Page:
You think power outages in your neighborhood are frustrating -- try living at Fallstone.

By its residents' count, the 12-year-old complex of 132 Colonial-style townhouses and condominiums in Rockville has lost power nine times since June.

Some homeowners have taken to stashing candles, flashlights, water and snacks, in case the lights blink out. Resetting digital clocks has become a wearisome routine. The rumble of thunder, high winds or even a light sprinkle will send residents preparing for the worst.

"It doesn't take much -- that's what we say around here," said Mary Lozano, an anthropologist and systems engineer who has lived in the complex for six years.

"It's like living in a third-world country," added her husband, Marc Podnos, a CPA.

Pepco officials said they have responded quickly to each of the outages and had the power restored within a few hours, in most cases. But the anger felt by Fallstone residents reflects a growing tide of criticism against the utility, spiked by a surge of outages over the past eight days caused by a string of storms that bolted through the Washington region.

Since July 24, more than 120,000 Pepco customers in Montgomery and Prince George's counties and the District have been hit with outages, some for longer than three days.

The scattered power failures have left many residents wondering why some areas seem more susceptible to outages than others and why even minor storms can cause them.

Pepco officials mostly blamed trees, saying some neighborhoods have more than others.

"We are always improving the reliability of our transformers and switches," said Pepco spokeswoman Mary-Beth Hutchinson. "But there's no way you can improve your power lines to the point where they can withstand a force of nature like trees coming down."

A look at how electricity is delivered to homes might help explain the situation.

In simple terms, electricity moves along high-voltage transmission lines to substations. There, the voltage is stepped down and carried by distribution lines known as "feeders" to transformers -- those gray metal cylinders near the top of power poles or in metal boxes on the ground for underground lines -- where voltage is brought down further and carried to neighborhood blocks through lateral lines. From there, service lines drop down from the lateral lines into homes and businesses.

During a storm, damage anywhere along the system can mean outages for thousands of customers -- or just a few.

Fallstone residents said they are used to thunderstorms knocking out power every summer. But this summer has been different, they said.

The first outage came June 8 during a mild rainstorm, Podnos recalled. It lasted an hour. Power flickered out again on June 13, 14 and 17. The June 14 outage was the longest, 11 hours, he said. Pepco officials attributed that outage to a tree falling on a line during a heavy storm.

Fallstone residents lost power five times this month, each outage lasting between two and six hours. The latest came Wednesday after a powerful storm.

Nerves in the community began to fray.

Fallstone is fairly new, the power lines are underground and the complex is only a few blocks from White Flint Mall, where the lights always seemed to be on when homes were in the community were dark.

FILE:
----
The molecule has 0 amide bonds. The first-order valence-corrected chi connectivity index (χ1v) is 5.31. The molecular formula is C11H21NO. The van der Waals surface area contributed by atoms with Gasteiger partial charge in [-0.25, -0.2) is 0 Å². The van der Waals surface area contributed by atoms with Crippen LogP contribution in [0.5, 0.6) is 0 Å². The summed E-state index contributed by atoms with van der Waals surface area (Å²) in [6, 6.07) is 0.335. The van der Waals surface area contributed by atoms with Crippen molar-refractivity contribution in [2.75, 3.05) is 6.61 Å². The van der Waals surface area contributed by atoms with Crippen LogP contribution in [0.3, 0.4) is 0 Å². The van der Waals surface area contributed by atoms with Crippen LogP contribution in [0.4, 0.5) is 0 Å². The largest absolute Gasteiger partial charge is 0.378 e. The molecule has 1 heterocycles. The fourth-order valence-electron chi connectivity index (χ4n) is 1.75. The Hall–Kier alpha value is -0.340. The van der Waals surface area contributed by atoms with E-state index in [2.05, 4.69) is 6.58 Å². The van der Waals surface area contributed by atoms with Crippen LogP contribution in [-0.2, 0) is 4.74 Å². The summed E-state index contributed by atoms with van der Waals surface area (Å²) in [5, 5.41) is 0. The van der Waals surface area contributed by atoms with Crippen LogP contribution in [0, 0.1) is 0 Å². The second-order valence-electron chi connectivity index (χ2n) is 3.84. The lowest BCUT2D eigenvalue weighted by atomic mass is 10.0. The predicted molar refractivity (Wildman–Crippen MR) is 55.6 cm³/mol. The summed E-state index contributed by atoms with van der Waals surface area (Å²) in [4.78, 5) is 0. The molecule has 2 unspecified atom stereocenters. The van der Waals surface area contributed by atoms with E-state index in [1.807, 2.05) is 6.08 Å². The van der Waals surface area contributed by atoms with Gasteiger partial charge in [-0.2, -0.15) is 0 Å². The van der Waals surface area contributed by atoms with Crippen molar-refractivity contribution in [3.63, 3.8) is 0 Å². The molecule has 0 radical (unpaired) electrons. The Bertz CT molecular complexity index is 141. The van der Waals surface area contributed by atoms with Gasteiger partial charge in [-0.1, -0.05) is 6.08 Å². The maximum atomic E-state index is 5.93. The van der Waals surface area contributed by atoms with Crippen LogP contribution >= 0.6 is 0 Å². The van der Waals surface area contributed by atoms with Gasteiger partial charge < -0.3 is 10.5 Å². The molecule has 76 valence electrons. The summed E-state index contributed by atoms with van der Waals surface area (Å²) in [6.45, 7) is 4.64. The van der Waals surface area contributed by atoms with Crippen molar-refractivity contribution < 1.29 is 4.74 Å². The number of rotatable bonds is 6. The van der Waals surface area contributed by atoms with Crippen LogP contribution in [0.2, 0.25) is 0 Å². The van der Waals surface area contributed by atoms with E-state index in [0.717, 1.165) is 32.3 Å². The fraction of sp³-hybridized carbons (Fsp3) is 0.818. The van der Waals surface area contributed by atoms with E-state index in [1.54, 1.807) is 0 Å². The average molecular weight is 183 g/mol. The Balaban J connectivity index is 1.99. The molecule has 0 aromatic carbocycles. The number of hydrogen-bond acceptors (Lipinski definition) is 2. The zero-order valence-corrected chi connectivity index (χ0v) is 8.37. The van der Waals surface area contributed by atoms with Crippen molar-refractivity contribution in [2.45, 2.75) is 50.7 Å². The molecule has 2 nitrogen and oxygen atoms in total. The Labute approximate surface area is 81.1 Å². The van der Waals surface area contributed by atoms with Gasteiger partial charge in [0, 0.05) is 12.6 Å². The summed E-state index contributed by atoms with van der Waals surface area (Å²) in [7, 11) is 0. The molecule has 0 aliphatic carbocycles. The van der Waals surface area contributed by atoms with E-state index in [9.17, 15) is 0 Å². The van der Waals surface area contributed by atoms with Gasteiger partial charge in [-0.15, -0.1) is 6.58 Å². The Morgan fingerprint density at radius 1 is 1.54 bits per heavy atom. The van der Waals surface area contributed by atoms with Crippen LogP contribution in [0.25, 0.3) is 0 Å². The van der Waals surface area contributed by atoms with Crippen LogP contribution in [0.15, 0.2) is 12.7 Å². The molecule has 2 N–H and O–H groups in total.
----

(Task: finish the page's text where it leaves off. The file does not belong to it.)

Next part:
"We bought these battery-powered lanterns that you can recharge," said Wendy Snader Ellman, 36. "They're easier to read by."

Most annoying for Ellman and her husband, the power often seemed to go out just as they were putting their 8-month-old daughter to bed. "The air conditioning would go off, and it would just get so hot she couldn't sleep," Ellman said.

The outages became the number one topic at homeowners association meetings, association President John Fry said. He wrote a letter to Pepco on June 15. A month later, he said, he received a short reply saying the matter had been turned over to the company's reliability services department.

Podnos, meanwhile, volunteered to look into the problem for the association. After the lights went out for the seventh time, on July 8, he called Pepco himself. "It was just a garden variety rainstorm," Podnos said. "That really set me off."

He also contacted Montgomery County Council member Howard A. Denis (R-Potomac-Bethesda), whose staff contacted the utility. Since then, Pepco has given Podnos regular updates on repairs. In an e-mail to Denis's office, Pepco attributed the problems to a regulator malfunction on a pole on one occasion, a blown fuse at a substation on another. Wind caused another outage, and a repair crew caused another.

Hutchinson said the problems stem mainly from a feeder that begins a few miles away on Tuckerman Lane, a "very heavily treed area."

"The company has sent people and inspected and made a lot of improvements and trimmed a lot of trees," she said. "We think we've responded with pretty good alacrity."

Fallstone residents are understanding but frustrated.

"We have sympathy for Pepco's task," Fry said, "but it seems like they have to come up with a better answer."

"It's like living in a third-world country," Marc Podnos says of the numerous power outages in the Fallstone community in Rockville.